My Brown Paper Bag Floor

My Brown Paper Bag Floor

Tim and I had a ceramic tile floor laid in our kitchen as a wedding gift from a friend.  Although this had been his trade for 25 years, for some reason our tile didn’t adhere well and soon cracked.  We lived with cracked tile for years, then finally plywood!  I know it’s strange, but I just didn’t know what I wanted and everything we looked at was $3,000!  It’s a huge commitment when you don’t know what you want!

One day I searched DIY inexpensive kitchen floors and I found Paper Bag floors.  I fell in love with them, but wasn’t sure how well it would do, especially in a kitchen. I researched more, and finally decided to do it.

There are many tutorials and lots of examples.   Here is one that most people follow.  We did a few things a little different and I’ll explain.

bagfloor My Brown Paper Bag Floor

Floor Prep Is Important!

Preparing the floor is one of the most important things your can do!  We had dried adhesive on the floor from the original tile and grease and other stains from years of working in the kitchen.  First pull off all your trim Tim sanded the entire floor with a belt sander and even replaced a small square of underlayment where water had wrinkled it.  If you have mold or anything that won’t come up, be sure to paint Kilz over it to seal it in.

Now comes the fun part!  Tim tore all the paper for me and really worked to get interesting shapes.  I used larger pieces so it would look more like stones.   IMPORTANT:  The straight edges work great on the wall edge, but everywhere else must be torn edges so it blends and sticks well.

– I don’t know if there is a right or wrong side to large rolls of Kraft paper, but we did draw a pencil line on the inner side of the paper, assuming if there was a back side, that was it.  That way all the same side was showing on the floor.

The ONLY local store I found that sold gallons of Elmer’s glue was at Lowes.  Michaels, Home Depot, & Hobby Lobby didn’t carry gallons, and you do want the gallon size!

floorprep4 My Brown Paper Bag Floor

Almost Like Puzzle Pieces!

Most tutorials will tell you to crumple and dip abut 5 pieces at a time, take them out, and have them ready.  Since I was going for a larger stone look, I kept my pieces dry, looked for one that I thought fit well, then crumpled, dipped, squeezed, and laid it down.  Then I looked for the next shape that fit well.  It was like a puzzle!

I also brushed straight glue on the floor, before laying the paper down, instead of brushing the water and glue mix.  I think it helped it stick better!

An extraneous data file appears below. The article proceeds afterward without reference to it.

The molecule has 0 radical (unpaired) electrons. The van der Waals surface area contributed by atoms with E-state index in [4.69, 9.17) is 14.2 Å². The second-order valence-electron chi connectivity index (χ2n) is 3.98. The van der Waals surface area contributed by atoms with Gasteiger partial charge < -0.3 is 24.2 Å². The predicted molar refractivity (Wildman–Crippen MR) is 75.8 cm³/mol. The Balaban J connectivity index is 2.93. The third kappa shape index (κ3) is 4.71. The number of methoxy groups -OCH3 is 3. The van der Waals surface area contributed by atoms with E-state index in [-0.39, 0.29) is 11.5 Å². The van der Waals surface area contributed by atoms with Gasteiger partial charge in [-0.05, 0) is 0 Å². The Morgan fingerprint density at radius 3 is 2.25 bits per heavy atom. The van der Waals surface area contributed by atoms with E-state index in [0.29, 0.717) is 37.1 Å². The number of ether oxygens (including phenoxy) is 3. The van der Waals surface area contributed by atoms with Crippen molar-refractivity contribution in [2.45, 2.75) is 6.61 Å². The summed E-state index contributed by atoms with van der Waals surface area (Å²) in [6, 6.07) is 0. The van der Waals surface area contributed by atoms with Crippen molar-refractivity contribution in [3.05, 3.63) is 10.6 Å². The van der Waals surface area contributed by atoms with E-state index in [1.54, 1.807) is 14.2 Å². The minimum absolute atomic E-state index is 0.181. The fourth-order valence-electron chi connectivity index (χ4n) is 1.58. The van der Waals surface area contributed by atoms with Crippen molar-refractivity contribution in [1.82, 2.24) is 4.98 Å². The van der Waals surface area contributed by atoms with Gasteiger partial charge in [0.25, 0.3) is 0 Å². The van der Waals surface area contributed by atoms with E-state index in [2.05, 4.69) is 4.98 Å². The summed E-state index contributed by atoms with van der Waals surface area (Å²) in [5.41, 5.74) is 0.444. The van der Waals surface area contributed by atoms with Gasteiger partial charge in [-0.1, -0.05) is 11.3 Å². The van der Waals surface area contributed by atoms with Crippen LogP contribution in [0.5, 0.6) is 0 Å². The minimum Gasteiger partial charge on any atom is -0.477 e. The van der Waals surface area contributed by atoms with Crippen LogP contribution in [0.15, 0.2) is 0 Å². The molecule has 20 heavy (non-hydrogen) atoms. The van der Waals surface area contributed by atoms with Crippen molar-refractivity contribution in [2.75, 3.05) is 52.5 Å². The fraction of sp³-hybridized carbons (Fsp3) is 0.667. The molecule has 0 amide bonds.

– Be prepared!  It hurts your back and knees!  You also get full of glue, so wear old clothes.

floorprep5 My Brown Paper Bag Floor

It Will Bubble!

Just keep gluing and laying down paper.  It doesn’t have to be done all at one time.  I have a big room and it took two days to paper.  The paper will wrinkle and bubble as it drys!  This is normal, DO NOT TRY TO FIX IT!   When it drys it flattens and drys hard and tight on the floor.

It goes fairly quickly and you will soon see your floor taking shape!  We did have to vacuum before starting each time.  With dogs in the house, the hair just seem to keep finding it’s way onto the floor.

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Lots of Gluing!


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Whew! Paper Is Done!








When the papering was done, I waited until the next night, about 24 hours to stain.  I liked the color of the plain paper, but since we have light logs, I really wanted a dark floor.  I chose Minwax Dark Walnut.  Oil based is what must be used.  I don’t know why, I just followed what everyone else said!

I really thought it would be best to get on hands and knees and brush it on and wipe it off exactly the way I wanted too.  However, after reading in large rooms the stain dries to fast and will leave lines between areas.  So we used the staining block and extension pole.

bagfloor2 My Brown Paper Bag Floor

Dark Walnut Stain

Staining was easy.  I did have dark edge marks from my applicator.  I’m not too worried about them though.  I tried feathering in arch motions, and there were still some.  We just call things like that “character” and move on.  I worked my way out of the room and called it a night.  At night it looked really dark, but I knew the day would be different and polyurethane would bring out more colors.

Be sure to let your stain a minimum of 24 hours.  It will be tacky, even then.

Time for Polyurethane!

We put socks on, and zip lock bags ties at the ankles, as the socks alone were leaving lint.  Once again, it was necessary to vacuum.  Where does all that come from??  We have a central vacuum, so we used the hose and crevice tool to pick up what was needed.  Do not run a regular vacuum over the floor at this point as it could leave marks in the stain.

Follow this one suggested tip – get a thin coat of poly on the floor and let it dry.  Then worry about cutting in around walls and trim when you can walk on the floor.  You will be using water based poly, so it dries in two hours or less.